The Fuji S5200 has a 38mm-380mm f3.2-3.5 zoom with a modest improvement in higher ISO capabilities over what you have now, at a reasonable cost. But in some other ways it might not be an upgrade.

But you might be better off working with what you've got and watching as prices fall on entry level DSLRs like the Rebel XT, Pentax K110D, and Nikon D40 and D50. Those long tele lenses also get expensive there though, you'd probably want a 70-300 at least to start.


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Old Dec 26, 2006, 10:22 PM   #6
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Kenbalbari, you're post is confirming what I've been thinking. I just can't find a suitable upgrade. My plan is to wait about a year, and then if nothing worth upgrading too is available, I'll consider a DSLR (just consider seeing as I'm 16 and I've never spent more than $300 on one single item in my life, so a DSLR would be a big thing)

I would definatly miss the 432mm zoom on my P850, and I also need to factor in that I spent some money on a teleconverter which likely wouldn't work on those fuji cameras, so I'd be dropping from 734mm with TC down to 380mm. I would definatly miss that.

THanks for the help.
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Old Dec 27, 2006, 1:03 PM   #7
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Morag, I definitely know how you're feeling. A year ago a got a Panasonic FZ30 which has a great zoom range (up to 420mm), good image quality and is quite a fun camera to use. However, I kept finding myself in situations where I was really pushing the limitations of the camera, like trying to shoot around dusk or in darker indoor environments. So, I did a lot of research and settled on getting myself a DSLR. In fact I just ordered a Pentax K100d like 30 minutes ago :-).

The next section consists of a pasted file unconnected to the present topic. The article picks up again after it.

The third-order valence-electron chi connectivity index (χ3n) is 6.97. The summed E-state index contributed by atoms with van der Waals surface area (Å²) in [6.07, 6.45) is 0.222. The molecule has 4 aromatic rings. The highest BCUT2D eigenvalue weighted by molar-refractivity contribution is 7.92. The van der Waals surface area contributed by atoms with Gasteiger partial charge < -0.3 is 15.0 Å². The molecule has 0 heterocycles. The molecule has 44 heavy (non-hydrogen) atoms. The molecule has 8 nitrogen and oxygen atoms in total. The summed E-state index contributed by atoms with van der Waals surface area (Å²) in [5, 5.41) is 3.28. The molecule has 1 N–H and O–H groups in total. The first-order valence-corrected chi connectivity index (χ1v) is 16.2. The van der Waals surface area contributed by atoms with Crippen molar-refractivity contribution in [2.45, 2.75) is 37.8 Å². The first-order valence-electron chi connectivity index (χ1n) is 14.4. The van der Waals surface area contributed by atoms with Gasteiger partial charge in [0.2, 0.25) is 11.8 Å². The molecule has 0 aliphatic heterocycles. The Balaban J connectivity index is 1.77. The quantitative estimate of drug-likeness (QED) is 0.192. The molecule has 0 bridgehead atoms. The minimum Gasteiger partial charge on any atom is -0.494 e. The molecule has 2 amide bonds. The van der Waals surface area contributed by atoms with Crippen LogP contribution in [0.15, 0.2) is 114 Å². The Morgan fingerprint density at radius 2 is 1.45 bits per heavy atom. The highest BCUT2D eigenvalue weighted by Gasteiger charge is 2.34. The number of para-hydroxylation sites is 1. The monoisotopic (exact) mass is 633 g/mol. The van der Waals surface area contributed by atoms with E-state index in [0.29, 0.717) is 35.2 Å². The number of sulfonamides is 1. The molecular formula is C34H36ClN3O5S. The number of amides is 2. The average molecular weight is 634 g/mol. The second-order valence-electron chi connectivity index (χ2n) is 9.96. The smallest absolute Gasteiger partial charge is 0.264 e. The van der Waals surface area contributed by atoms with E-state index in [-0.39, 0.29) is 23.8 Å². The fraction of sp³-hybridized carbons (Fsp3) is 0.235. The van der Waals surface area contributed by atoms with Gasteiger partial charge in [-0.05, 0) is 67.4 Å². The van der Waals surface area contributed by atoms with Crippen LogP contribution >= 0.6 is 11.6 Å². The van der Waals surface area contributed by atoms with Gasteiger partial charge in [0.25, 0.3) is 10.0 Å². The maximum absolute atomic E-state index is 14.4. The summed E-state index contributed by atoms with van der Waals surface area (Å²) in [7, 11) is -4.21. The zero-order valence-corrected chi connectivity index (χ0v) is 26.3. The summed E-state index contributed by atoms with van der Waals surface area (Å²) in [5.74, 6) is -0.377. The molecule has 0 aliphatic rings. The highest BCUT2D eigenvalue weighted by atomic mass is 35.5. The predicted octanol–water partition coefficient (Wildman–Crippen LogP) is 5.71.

Here's the problem with digicams; while they are for the most part getting better as time goes on, they are also getting worse. While they are getting faster and having more powerful processors built into them, they are also constantly cramming more megapixels onto the same sized sensors and worsening their low light performance. It'll probably be a few years before there's a new innovation in sensor technology that can overcome the limitations of current sensors and allow for higher megapixels as well as better low light performance.